The University of Wales Institute, Cardiff (UWIC) has installed a unified communications system which has enabled it to handle more phone calls.
After installing the system from ShoreTel, UWIC said it was able to handle more than 4,000 calls on the first day of the university clearing process in August, which its old system would not have coped with.
“The main thing with ShoreTel, as well as being cost effective, is its resilience. Because [it needs to cope with high demand] in certain times of the year, such as clearing and the advice line. We also wanted something that could scale up,” said Deryck Jones, systems and communications manager at UWIC.
The ShoreTel system was initially implemented in UWIC’s School of Management, where there are 250 phone extensions connected. The system has now been adopted by other university departments, including communications and marketing, the international office and the university’s student advice hub ‘iZone’, and around 420 extensions are on the ShoreTel system.
“We also wanted something that could scale up to the rest of the university,” said Jones, who expects the rollout to continue as budget becomes available.
As well as being resilient and scalable, Jones said that the ShoreTel’s system is so intuitive to use that if staff moving locations in the university, they can plug into it by themselves with the aid of a one-page instruction document.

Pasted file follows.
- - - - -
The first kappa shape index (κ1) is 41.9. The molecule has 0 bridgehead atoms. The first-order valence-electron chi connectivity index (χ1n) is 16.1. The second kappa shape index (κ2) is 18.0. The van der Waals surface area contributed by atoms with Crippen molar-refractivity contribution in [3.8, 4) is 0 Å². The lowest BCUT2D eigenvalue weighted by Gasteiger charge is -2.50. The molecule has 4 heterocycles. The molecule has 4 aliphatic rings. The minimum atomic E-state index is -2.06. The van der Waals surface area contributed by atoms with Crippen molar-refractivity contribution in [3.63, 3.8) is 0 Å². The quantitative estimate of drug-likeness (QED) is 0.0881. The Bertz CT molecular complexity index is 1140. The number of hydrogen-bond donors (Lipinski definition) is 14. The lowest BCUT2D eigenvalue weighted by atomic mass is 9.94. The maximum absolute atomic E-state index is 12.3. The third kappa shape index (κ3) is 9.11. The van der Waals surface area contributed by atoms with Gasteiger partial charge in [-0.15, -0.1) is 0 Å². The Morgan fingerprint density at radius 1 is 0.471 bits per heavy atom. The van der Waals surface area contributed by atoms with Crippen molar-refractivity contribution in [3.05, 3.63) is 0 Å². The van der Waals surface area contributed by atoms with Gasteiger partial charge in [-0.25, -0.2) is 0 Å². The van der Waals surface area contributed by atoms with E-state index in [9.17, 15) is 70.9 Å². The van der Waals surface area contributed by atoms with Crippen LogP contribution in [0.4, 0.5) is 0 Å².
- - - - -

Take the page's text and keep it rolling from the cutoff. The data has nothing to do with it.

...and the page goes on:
“If staff moved from one place to another, we would need to go through a process of moving them [with the old system, which was supplied by Aastra] and there was a lot of admin work. With ShoreTel, they can move themselves – just plug in a network cord and log in themselves,” he said.
Staff at the university can also now be contacted more easily and directly via the system, instead of going through a secretary. Lecturers can access the ShoreTel system to retrieve messages via an iPhone or Android app on their smartphones.
“Sometimes [via a secretary] their message doesn’t get through. But [with ShoreTel] if they can’t get them on the phone, students can leave a voicemail, which the lecturers can access via their mobiles.”
Jones said that one particular incident demonstrated the ease of implementing the ShoreTel system.
The university was using a PC-based system, not from Aastra, on its helpdesk, which suddenly failed, causing a lot of problems that the supplier said could not be looked at for two or three days.
At the time, the university was running ShoreTel in evaluation mode, and when the failure occurred, it turned out to be an opportunity to put ShoreTel into service. The implementation took less than an hour, and “the whole thing was working again”, said Jones.